William Gibbs McAdoo speaking at cornerstone ceremony in Portland

Photograph, taken on Wednesday, October 10, 1917, showing United States treasury secretary William Gibbs McAdoo speaking on a flag-draped platform in Portland during a ceremony to lay the cornerstone for a new post office at Park and Glisan (now NW Park Avenue and NW Glisan Street). A cropped and reversed version of this image was one of two photographs of McAdoo’s address that were published on the front page of the Oregon Journal that day. The two photographs were published beneath the following caption: “William Gibbs McAdoo, secretary of the treasury, addressing throng in the North Park blocks this morning in celebration of laying cornerstone for new Portland postoffice. The event opened the busy day for the head of the nation’s financial affairs in urging renewed vigor for Liberty Loan. Picture at right [referring to this image] shows Secretary McAdoo “close up” in characteristic speaking pose.” The photographs accompanied three stories about McAdoo’s visit: One headlined “Says We’ll Make Kaiser Bill Look Like 30 Cents”; one headlined “Sec. M’Adoo Speaks to Crowd at Laying of the Cornerstone”; and one headlined “Secretary M’Adoo Comes Here to Urge Liberty Bond Sales.”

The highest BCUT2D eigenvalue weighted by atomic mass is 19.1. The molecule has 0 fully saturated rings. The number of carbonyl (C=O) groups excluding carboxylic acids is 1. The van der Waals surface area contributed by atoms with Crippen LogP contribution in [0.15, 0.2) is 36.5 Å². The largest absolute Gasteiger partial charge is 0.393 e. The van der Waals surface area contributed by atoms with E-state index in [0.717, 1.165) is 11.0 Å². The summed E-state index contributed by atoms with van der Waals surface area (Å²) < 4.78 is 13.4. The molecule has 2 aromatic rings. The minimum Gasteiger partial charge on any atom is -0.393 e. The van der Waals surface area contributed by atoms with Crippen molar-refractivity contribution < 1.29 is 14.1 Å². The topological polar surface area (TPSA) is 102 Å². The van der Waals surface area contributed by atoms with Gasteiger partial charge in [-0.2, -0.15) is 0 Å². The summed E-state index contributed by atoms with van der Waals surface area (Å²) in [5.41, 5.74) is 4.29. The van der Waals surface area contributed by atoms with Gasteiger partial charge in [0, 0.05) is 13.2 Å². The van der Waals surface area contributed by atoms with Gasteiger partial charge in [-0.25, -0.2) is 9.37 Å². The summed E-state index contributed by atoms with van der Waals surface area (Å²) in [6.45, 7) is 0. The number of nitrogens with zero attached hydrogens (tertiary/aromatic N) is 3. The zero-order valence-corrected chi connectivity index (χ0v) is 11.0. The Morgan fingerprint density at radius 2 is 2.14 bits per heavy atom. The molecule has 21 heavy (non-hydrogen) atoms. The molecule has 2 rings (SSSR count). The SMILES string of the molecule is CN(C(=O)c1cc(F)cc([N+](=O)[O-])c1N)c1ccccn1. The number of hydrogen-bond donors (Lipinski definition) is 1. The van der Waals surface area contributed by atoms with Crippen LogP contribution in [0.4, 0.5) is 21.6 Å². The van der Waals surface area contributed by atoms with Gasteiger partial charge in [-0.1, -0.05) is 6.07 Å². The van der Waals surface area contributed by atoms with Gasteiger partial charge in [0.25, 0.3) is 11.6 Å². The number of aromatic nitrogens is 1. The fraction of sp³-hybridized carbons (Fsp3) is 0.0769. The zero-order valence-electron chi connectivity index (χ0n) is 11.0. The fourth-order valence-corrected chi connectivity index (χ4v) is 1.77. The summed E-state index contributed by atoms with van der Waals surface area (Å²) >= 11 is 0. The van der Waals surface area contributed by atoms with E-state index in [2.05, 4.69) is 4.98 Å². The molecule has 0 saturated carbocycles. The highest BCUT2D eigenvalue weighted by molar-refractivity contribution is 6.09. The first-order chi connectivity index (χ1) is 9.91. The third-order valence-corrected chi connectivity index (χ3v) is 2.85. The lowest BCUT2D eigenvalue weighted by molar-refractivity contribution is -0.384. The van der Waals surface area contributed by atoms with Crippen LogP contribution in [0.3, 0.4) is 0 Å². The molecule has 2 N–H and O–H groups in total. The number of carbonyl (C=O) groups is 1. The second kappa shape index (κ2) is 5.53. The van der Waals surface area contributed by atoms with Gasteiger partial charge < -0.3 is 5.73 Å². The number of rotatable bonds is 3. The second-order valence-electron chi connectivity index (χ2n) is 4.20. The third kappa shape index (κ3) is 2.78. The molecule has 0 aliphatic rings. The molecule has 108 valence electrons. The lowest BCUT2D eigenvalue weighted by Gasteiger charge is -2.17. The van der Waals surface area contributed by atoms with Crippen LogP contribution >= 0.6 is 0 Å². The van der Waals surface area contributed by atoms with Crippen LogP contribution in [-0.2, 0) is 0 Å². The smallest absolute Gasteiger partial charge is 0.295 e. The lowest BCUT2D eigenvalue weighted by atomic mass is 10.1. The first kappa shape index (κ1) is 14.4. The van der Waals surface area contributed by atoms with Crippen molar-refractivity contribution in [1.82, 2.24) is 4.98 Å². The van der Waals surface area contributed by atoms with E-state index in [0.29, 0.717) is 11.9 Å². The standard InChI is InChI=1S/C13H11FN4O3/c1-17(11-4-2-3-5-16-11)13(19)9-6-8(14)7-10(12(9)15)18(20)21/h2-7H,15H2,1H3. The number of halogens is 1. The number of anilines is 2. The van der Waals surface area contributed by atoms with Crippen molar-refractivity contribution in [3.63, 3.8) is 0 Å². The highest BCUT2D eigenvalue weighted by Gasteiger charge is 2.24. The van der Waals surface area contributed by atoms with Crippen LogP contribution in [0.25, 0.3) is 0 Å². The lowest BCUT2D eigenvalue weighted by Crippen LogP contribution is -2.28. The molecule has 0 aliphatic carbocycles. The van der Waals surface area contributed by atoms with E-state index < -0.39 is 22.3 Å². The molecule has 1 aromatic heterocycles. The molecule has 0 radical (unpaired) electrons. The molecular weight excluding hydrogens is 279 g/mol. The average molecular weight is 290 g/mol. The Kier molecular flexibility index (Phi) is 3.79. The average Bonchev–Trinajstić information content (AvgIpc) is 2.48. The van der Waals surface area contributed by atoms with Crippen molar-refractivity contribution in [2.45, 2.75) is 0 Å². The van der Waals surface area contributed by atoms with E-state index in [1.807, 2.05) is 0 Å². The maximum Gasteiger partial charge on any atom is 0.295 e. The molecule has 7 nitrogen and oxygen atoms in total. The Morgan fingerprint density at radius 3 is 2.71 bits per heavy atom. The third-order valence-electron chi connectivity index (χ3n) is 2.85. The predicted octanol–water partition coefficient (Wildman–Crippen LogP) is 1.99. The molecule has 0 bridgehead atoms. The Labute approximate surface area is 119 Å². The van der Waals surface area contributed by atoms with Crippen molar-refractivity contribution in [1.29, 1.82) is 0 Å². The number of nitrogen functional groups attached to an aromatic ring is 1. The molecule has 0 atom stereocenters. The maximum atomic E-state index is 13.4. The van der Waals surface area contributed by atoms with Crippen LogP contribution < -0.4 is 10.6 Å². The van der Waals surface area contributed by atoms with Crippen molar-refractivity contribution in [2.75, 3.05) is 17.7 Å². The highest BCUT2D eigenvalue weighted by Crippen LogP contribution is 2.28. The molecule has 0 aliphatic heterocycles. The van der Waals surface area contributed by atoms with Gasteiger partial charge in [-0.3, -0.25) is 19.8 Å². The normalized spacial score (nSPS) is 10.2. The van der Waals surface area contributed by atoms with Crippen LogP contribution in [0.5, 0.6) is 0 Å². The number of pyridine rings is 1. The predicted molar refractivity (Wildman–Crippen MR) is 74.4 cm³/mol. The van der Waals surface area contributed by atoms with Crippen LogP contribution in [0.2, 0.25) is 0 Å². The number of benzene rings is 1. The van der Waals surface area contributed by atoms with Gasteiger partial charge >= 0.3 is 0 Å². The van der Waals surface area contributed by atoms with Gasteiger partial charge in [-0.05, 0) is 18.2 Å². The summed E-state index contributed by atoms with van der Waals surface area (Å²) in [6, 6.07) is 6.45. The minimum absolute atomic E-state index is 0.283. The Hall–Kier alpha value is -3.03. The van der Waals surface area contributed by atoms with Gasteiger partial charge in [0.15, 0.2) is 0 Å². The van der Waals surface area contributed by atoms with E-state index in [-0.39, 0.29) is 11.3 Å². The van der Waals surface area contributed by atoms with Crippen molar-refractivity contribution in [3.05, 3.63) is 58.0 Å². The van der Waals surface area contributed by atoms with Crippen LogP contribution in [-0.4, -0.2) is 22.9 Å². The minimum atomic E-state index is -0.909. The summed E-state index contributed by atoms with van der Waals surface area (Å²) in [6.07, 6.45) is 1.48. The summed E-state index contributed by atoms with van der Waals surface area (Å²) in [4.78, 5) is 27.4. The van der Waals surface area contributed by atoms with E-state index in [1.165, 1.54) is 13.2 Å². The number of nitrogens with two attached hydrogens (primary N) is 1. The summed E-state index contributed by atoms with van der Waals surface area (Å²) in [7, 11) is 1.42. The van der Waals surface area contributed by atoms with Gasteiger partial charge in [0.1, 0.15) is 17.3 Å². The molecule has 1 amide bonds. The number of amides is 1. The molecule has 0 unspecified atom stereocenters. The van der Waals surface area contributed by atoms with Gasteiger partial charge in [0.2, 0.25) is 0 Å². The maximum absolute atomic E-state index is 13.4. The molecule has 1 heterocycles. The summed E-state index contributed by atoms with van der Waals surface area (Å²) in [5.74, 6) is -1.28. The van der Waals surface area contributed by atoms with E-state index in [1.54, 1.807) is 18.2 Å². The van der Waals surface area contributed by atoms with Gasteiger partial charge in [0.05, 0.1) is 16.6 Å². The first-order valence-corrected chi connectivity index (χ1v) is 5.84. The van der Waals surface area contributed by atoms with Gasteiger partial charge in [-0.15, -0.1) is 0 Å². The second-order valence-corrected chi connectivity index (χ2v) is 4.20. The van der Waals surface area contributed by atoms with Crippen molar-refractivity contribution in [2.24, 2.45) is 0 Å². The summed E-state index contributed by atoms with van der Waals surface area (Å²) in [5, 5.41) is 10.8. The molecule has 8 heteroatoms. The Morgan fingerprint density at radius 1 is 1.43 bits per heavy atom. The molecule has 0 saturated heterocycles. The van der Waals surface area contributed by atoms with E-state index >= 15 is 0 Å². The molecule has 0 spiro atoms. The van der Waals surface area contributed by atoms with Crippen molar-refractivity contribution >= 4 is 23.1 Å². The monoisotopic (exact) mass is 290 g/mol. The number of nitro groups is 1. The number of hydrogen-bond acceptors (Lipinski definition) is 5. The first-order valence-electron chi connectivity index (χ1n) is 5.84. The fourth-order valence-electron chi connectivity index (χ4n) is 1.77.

George Buckle addressing workers at Albina Engine & Machine Works, Portland